Why was the answer “No” in the case of the sterling character mentioned above? Well, the experts said, this man has outstanding abilities, is an excellent organizer and can make fast, clearcut decisions. Great fellow. BUT. Seems he just can’t co-operate with others. He thinks of himself as a lone wolf. As a personnel manager he’d be a dud.
Take his reply to a fairly abstract picture: There was a dark object in the background with two pin points of light. Most successful executives, the experts had found, regarded this as a cozy home in a storm. But the ex-army officer saw it as a pirate ship, flying a Jolly Roger and himself as captain making a lot of poor devils walk the plank. This sort of answer, carefully weighed against the other answers, helped the psychologists arrive at their lone-wolf theory.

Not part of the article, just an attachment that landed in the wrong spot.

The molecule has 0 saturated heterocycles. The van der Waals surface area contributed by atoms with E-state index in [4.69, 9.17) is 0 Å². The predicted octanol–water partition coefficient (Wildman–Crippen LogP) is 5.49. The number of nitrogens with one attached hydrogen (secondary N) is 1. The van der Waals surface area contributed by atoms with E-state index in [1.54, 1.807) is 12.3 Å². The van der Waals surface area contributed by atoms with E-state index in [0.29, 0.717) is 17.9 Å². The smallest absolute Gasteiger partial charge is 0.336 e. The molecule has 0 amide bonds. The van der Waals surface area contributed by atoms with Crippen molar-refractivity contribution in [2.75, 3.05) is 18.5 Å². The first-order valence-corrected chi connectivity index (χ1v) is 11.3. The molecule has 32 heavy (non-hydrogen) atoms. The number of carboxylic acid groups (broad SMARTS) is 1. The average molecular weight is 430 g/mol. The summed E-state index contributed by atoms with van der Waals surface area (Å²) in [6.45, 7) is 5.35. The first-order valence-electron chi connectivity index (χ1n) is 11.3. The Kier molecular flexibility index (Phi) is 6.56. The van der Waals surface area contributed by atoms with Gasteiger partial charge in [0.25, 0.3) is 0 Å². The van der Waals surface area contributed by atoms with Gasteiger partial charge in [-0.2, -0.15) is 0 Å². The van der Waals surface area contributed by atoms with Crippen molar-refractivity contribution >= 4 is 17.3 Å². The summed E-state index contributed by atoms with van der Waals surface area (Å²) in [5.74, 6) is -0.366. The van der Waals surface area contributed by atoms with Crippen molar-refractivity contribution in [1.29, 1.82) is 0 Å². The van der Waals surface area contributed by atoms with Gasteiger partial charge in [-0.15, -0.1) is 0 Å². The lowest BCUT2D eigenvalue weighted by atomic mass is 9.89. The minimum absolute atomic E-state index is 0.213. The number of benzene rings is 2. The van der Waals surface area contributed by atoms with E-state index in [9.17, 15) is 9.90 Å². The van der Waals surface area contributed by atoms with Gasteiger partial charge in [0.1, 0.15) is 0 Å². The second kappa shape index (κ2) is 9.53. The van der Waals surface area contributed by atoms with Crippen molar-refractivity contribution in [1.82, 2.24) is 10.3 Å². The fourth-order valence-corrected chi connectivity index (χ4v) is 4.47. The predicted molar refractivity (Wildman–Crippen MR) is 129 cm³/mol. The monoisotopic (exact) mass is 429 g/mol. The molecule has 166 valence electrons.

Naturally, the manufacturing firm was shocked. Okay, said Social Research. Why don’t you check back on this man’s letters of recommendation? Find out why those other companies let him go. The firm checked. The former employers were enthusiastic about the man—a brilliant mind, they said. BUT. You couldn’t work with him. So he didn’t get the job.
Dr. Burleigh Gardner, the sleepy-eyed but very alert ex-Texan who runs Social Research, likes to say that his organization can strip the psychological skin from a man to find the “why’s” in his life as easily as you can peel an orange. The picture test, which has the official jawbreaking title of “Thematic Apperception Test” (or simply T.A.T.) is the simplest gimmick yet devised to lay bare the bones of a man’s personality. So far, it seems to have been sure-fire.